Food marketer Amy Kull, left, leads a panel with chief marketing officers Marc Oshima, Chris Pruneda and Chris Veillon Feb. 22 at BrandStorm. ( Ashley Nickle )

SAN FRANCISCO — How does a company respond when, after all the time and effort its marketing team spends building its brand, a retailer wants to sell the product under a private label instead?

Three chief marketing officers in the produce industry took up the question during a panel Feb. 22 at BrandStorm, a United Fresh Produce Association event.

Chris Pruneda, chief marketing officer of Austin, Texas-based Cece’s Veggie Co., noted that to receive such a request from a customer is not particularly surprising.

“Produce has often been an unbranded category in general,” Pruneda said. “You go to shop at Wegmans’ produce department, you go to shop at H-E-B’s produce department — oftentimes they really kind of take ownership of the brand of produce that they present.”

Cece’s has been approached about producing its veggie noodles and other value-added items for private label, but the company is still deciding whether it wants to go that direction.

“Brands are important,” Pruneda said. “They engage consumers. They educate consumers. They build loyalty with consumers. They help change categories and invent new categories within the grocery store, right? So brands are important, and I think it’s really important that we try to protect those brands.”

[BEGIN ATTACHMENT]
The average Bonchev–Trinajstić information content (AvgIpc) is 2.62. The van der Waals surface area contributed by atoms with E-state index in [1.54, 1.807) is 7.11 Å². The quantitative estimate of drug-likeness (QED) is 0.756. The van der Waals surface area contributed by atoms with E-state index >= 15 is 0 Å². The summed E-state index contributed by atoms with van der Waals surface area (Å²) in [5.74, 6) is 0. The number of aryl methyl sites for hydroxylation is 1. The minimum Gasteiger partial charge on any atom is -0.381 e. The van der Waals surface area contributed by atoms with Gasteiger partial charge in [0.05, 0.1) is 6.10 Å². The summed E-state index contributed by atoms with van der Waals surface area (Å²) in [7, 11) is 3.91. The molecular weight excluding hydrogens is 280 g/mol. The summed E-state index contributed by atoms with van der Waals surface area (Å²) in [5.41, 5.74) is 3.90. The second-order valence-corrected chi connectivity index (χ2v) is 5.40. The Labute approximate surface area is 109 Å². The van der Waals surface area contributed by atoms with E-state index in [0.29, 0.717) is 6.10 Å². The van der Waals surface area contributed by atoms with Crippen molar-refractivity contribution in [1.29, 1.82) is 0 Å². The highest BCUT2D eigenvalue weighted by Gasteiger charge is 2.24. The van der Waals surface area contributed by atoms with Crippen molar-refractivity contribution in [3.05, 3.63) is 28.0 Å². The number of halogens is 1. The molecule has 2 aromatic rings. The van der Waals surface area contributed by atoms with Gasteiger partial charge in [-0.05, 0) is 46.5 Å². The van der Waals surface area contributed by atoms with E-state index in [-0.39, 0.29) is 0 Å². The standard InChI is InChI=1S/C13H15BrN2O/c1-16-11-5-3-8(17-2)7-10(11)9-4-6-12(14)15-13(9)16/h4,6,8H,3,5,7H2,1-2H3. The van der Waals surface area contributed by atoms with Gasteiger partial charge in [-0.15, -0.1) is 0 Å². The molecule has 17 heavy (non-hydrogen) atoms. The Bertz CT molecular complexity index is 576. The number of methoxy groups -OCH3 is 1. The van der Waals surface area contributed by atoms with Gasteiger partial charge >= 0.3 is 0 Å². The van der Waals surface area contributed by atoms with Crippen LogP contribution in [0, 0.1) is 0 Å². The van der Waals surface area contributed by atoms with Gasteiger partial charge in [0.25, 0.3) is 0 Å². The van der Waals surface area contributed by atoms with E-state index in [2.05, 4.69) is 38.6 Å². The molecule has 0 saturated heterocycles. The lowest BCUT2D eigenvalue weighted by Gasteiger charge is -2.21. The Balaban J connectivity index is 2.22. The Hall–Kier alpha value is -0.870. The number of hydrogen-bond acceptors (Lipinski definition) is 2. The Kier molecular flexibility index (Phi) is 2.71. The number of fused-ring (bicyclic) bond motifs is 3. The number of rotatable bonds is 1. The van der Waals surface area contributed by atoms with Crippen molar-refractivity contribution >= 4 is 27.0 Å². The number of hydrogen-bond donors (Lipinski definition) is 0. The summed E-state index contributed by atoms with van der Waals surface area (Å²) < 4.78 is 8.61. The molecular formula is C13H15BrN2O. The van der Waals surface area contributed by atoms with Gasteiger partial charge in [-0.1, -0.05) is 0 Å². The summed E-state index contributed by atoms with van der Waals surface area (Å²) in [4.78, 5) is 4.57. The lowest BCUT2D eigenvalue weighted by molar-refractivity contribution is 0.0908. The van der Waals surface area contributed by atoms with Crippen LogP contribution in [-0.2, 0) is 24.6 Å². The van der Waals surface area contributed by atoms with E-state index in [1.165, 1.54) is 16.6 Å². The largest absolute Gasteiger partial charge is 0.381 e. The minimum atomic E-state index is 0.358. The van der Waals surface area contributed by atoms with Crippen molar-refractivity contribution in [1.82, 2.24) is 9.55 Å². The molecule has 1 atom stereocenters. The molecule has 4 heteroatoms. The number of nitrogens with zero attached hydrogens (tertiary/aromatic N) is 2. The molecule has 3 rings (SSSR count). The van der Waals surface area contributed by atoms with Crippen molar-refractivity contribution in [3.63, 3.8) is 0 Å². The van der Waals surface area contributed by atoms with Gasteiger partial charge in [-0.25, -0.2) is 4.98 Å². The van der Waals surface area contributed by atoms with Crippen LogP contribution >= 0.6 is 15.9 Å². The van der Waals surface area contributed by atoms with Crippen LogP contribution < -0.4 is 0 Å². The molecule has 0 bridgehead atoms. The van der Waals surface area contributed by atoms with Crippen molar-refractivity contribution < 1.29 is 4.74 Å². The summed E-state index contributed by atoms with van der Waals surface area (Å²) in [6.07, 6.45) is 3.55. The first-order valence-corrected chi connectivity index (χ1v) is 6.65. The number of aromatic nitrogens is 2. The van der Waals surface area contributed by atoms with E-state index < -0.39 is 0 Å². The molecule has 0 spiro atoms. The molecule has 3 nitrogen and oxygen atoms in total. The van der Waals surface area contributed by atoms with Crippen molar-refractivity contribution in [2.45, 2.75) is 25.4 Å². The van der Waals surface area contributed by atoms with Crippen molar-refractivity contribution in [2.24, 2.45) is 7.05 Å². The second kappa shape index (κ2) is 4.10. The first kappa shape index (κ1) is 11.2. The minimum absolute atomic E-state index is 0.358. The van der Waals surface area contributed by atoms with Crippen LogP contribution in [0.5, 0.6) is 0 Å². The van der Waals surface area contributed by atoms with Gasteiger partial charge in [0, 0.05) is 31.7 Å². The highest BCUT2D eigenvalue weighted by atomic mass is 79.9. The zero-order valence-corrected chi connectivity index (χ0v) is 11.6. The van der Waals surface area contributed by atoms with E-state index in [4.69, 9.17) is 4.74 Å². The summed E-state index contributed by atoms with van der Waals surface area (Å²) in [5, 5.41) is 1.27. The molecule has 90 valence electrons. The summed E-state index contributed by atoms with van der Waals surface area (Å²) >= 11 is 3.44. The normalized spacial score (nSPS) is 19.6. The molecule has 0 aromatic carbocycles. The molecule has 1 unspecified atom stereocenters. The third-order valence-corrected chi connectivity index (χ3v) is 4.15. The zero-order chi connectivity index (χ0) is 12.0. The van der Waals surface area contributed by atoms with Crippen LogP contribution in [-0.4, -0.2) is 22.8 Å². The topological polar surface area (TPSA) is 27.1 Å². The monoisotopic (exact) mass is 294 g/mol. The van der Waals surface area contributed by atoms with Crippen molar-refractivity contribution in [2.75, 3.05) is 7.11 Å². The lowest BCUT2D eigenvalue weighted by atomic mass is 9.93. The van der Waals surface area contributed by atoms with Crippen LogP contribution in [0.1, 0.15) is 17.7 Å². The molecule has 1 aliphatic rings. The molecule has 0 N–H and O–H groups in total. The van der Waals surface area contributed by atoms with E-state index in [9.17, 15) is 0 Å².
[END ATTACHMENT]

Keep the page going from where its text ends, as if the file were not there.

Even so, there are certainly reasons to pack in a private label upon request.

“It’s been a real struggle for us to decide what to do,” Pruneda said. “We want to do the right thing — we want to make sure that consumers have access to our products in whatever form or fashion or brand it comes in, that’s part of the overall mission we all need to get behind, but it’s definitely a financially challenging decision to make. We haven’t quite made that decision yet.”

Chris Veillon, chief marketing officer of Leamington, Ontario-based Pure Hothouse Foods, also characterized the private label question as one that puts companies in a tough position.

“There’s two schools of thoughts —  sales versus the marketing,” Veillon said. “Sales (says) yeah, great, it’s guaranteed business, you have a program, it’s guaranteed week-over-week, month-over-month for a six-month contract. Marketing’s like, whoa, timeout. What happens to all the work and effort we put into this (brand)? Do we still put into play our geotargeted programs we have in place in the marketing already?

“So it’s a challenge to take part in but you can’t say no to the dollars,” Veillon said.

He also noted that produce departments of certain banners are saturated with brands to the point that having one’s label on the package is going to be unlikely to capture much shopper interest anyway.

While selling product under the company is much preferred, packing in private label can sometimes open new doors, Veillon said.

Marc Oshima, chief marketing officer of Newark, N.J.-based AeroFarms, said his company has not encountered the private label versus branded question to the same extent as the other organizations represented on the panel.

“Fundamentally retailers have come back and said, no, this is your story, it’s so authentic, you’re the only one who can really tell it, and that’s what’s going to really connect ultimately with their consumer,” Oshima said. “ ... We’re in a unique position at this point in time.”

The panel also discussed marketing budgets, the structure of their departments, working with outside contractors and agencies, and other topics.

The United Fresh Produce Association hosted its annual BrandStorm event Feb. 20-22.

 
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